1. Set Temperature of Print Bed and Nozzle

Make sure you set the appropriate temperatures for both your nozzle and print bed. To increase the consistency, adhesion, and appearance of your print’s first layer, you can set the temperature of your nozzle to slightly higher than the normal printing temperature. 

While some people suggest lowering the temperature of the print bed to help eliminate blobs or clumps that were created in the first layer, others also discourage cooling the first layer of your print. The longer this layer stays hot, the better it binds to the build plate.

You can set the temperature by hand or by a slicer. But always remember to return to the normal temperature once the first layer has been completed.

  1. Slow Down Printing Speed

Reducing the standard printing speed for the bottom layer of your 3D object to 50 or 60 percent can also help reduce the force applied to the molten filament or plastic. You can readjust the speed to normal for the succeeding layers. This would then lessen the possibility of poor bed adhesion.

  1. Print With a Raft

Adding a raft, which is a rough sacrificial surface that acts as a support material for your 3D structure, can also help you get a good first layer. You can break the raft away after the printing process is complete.

The downside, however, is that printing a raft consumes time and therefore means completing the printing process much later. It also means using up material or filament that you’d just end up throwing away.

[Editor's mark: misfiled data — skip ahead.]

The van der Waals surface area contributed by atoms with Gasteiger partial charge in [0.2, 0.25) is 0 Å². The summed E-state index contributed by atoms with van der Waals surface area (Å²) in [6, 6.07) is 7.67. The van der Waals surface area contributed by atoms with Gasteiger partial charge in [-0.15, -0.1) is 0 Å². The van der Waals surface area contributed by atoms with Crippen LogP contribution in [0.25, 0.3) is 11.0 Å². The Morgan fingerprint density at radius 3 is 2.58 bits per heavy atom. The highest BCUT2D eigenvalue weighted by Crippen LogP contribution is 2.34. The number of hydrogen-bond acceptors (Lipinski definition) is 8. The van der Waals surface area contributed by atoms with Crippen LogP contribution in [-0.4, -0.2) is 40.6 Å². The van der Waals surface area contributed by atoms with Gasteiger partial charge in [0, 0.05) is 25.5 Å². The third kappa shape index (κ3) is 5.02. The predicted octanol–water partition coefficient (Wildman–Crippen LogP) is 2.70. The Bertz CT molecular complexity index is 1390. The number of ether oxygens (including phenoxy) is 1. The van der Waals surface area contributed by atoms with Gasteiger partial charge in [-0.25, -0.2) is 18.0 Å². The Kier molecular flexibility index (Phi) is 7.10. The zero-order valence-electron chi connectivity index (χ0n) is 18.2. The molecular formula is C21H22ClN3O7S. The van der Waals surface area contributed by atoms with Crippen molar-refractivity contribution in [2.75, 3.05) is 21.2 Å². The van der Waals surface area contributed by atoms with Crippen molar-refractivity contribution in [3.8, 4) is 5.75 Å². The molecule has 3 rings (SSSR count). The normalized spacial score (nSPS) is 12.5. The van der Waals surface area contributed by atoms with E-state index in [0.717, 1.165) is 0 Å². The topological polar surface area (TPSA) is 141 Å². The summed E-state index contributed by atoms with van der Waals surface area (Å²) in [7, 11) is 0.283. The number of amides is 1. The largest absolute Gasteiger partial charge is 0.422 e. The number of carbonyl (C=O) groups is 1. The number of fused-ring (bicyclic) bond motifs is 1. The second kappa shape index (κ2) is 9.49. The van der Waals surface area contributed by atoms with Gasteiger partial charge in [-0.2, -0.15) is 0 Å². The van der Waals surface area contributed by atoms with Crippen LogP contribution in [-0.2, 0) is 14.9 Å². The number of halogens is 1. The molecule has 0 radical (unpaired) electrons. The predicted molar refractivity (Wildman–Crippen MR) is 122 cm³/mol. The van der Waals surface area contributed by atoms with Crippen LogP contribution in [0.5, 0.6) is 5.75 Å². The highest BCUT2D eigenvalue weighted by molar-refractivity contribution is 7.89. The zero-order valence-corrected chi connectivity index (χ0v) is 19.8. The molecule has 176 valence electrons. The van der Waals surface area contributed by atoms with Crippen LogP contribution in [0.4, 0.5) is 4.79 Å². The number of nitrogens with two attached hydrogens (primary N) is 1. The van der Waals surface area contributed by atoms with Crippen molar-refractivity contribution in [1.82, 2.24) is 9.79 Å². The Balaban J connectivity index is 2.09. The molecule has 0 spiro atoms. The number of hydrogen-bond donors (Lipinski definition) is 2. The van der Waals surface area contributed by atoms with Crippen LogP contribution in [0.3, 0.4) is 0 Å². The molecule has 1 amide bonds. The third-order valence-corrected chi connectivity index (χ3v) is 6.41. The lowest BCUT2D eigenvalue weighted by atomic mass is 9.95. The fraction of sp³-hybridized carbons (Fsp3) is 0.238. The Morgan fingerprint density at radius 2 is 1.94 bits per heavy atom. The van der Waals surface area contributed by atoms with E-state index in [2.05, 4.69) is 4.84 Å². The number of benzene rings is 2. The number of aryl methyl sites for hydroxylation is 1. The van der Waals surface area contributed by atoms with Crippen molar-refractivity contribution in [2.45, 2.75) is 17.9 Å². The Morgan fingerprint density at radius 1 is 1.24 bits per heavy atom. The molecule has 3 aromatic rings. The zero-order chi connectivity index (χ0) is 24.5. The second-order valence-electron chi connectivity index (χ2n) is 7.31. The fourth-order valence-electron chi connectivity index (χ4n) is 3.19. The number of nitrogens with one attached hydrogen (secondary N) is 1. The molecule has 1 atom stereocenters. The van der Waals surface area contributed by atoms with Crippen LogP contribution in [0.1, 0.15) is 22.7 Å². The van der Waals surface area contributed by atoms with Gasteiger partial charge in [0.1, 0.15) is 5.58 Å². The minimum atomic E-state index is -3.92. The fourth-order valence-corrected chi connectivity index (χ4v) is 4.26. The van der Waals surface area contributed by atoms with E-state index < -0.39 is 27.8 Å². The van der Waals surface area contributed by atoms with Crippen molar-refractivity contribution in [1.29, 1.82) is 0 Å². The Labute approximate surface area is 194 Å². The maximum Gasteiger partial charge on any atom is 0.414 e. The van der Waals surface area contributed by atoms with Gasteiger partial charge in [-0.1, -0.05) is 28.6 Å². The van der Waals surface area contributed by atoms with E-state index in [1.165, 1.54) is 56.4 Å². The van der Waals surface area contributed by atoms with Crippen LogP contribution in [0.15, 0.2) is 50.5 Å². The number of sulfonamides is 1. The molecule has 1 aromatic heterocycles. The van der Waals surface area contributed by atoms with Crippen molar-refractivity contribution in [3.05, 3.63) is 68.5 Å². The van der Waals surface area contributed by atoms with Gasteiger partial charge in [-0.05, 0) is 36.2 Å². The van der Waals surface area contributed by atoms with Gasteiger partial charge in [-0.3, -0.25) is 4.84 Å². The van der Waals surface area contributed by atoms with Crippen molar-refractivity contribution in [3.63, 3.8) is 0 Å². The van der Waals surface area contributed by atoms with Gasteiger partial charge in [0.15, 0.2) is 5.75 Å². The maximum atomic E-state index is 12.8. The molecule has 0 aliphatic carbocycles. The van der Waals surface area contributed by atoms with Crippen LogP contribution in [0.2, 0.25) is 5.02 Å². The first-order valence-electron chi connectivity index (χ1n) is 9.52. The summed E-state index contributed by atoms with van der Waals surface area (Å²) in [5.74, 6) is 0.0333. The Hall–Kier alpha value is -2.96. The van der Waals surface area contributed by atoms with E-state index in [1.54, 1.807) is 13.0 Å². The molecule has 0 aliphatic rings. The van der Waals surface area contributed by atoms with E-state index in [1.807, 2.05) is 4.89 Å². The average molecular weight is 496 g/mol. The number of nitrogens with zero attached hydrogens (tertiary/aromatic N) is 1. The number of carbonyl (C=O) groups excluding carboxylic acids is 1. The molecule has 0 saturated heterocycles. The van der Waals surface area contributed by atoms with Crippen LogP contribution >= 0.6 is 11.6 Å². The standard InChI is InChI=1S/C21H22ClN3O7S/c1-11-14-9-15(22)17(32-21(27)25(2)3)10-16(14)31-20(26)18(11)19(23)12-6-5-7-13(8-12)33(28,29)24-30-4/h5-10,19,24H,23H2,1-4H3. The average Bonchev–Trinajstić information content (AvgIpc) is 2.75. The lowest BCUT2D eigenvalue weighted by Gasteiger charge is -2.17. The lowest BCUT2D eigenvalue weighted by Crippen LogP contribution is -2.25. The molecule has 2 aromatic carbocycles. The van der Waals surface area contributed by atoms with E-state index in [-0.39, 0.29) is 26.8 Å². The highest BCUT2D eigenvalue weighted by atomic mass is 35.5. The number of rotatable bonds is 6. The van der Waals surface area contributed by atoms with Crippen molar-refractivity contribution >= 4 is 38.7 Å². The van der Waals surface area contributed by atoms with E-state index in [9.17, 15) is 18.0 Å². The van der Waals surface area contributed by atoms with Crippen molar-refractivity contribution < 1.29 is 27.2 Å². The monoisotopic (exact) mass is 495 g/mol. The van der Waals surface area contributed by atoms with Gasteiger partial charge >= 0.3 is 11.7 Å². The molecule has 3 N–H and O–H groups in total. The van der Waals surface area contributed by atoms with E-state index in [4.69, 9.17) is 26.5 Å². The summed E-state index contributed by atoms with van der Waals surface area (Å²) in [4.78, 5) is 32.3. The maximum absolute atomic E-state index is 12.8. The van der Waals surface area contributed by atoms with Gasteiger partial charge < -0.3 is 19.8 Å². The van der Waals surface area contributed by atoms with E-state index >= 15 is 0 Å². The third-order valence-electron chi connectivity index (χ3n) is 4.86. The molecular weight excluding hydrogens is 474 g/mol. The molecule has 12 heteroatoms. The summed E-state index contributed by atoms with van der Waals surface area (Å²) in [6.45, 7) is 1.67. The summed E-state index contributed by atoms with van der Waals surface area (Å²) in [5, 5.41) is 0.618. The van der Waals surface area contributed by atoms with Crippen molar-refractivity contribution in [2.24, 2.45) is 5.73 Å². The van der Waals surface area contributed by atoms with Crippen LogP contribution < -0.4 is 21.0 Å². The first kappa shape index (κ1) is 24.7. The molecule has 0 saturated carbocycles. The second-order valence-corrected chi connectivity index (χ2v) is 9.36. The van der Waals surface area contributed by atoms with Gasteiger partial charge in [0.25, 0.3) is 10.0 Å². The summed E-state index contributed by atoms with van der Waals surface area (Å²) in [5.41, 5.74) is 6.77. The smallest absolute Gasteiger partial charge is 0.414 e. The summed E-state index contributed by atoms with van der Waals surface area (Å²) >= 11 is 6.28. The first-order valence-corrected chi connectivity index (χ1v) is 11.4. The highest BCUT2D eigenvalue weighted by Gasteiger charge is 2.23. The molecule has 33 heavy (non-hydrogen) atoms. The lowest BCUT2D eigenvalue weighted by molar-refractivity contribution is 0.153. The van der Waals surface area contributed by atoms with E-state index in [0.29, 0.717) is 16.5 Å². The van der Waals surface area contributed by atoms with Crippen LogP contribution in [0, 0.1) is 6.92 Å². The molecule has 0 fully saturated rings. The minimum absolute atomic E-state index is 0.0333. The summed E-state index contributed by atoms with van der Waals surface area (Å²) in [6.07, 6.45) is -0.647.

Other tools you can use to improve your print are brims and skirts.


It’s important to have a smooth bottom or first layer for your 3D prints because it’s the foundation on which the entire structure rests. The smoothness of this initial layer will help determine the success of your print.

To make your 3D print’s bottom layer smooth, see to it that the bed is flat and level, that the extruder is at a proper distance from the bed, and that the appropriate temperatures are set. There are also other workarounds to first layer problems, including the use of rafts and skirts and slowing down the print speed for this initial layer.

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About Ben

I started 3D printing since 2013 and have learned a lot since then. Because of this I want to share my knowledge of what I have learned in the past years with the community. Currently I own 2 Bambulab X1 Carbon, Prusa SL1S and a Prusa MK3S+. Hope you learn something from my blog after my years of experience in 3D printing.